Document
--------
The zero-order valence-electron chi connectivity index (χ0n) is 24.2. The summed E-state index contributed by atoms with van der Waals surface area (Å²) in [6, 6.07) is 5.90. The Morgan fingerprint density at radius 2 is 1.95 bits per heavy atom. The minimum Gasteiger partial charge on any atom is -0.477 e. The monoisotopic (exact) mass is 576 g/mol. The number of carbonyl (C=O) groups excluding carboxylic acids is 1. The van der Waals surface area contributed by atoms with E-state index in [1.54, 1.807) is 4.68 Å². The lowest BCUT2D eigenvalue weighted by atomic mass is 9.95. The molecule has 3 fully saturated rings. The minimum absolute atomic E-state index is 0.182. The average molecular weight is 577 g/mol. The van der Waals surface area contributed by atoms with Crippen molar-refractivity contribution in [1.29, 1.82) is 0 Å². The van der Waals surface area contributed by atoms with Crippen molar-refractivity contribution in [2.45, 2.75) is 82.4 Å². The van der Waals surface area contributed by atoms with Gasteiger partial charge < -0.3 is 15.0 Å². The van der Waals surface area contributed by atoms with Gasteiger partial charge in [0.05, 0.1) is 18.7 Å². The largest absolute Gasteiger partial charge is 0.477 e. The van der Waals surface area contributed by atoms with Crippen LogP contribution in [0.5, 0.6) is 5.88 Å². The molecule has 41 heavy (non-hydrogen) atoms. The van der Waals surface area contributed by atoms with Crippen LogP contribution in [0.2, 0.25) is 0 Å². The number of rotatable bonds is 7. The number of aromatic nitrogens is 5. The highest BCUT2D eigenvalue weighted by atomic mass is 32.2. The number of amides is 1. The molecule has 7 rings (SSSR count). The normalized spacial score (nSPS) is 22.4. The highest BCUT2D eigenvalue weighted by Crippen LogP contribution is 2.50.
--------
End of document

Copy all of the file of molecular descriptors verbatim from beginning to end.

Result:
The zero-order valence-electron chi connectivity index (χ0n) is 24.2. The summed E-state index contributed by atoms with van der Waals surface area (Å²) in [6, 6.07) is 5.90. The Morgan fingerprint density at radius 2 is 1.95 bits per heavy atom. The minimum Gasteiger partial charge on any atom is -0.477 e. The monoisotopic (exact) mass is 576 g/mol. The number of carbonyl (C=O) groups excluding carboxylic acids is 1. The van der Waals surface area contributed by atoms with E-state index in [1.54, 1.807) is 4.68 Å². The lowest BCUT2D eigenvalue weighted by atomic mass is 9.95. The molecule has 3 fully saturated rings. The minimum absolute atomic E-state index is 0.182. The average molecular weight is 577 g/mol. The van der Waals surface area contributed by atoms with Crippen molar-refractivity contribution in [1.29, 1.82) is 0 Å². The van der Waals surface area contributed by atoms with Crippen molar-refractivity contribution in [2.45, 2.75) is 82.4 Å². The van der Waals surface area contributed by atoms with Gasteiger partial charge < -0.3 is 15.0 Å². The van der Waals surface area contributed by atoms with Gasteiger partial charge in [0.05, 0.1) is 18.7 Å². The largest absolute Gasteiger partial charge is 0.477 e. The van der Waals surface area contributed by atoms with Crippen LogP contribution in [0.5, 0.6) is 5.88 Å². The molecule has 41 heavy (non-hydrogen) atoms. The van der Waals surface area contributed by atoms with Crippen LogP contribution in [0.2, 0.25) is 0 Å². The number of rotatable bonds is 7. The number of aromatic nitrogens is 5. The highest BCUT2D eigenvalue weighted by atomic mass is 32.2. The number of amides is 1. The molecule has 7 rings (SSSR count). The normalized spacial score (nSPS) is 22.4. The highest BCUT2D eigenvalue weighted by Crippen LogP contribution is 2.50.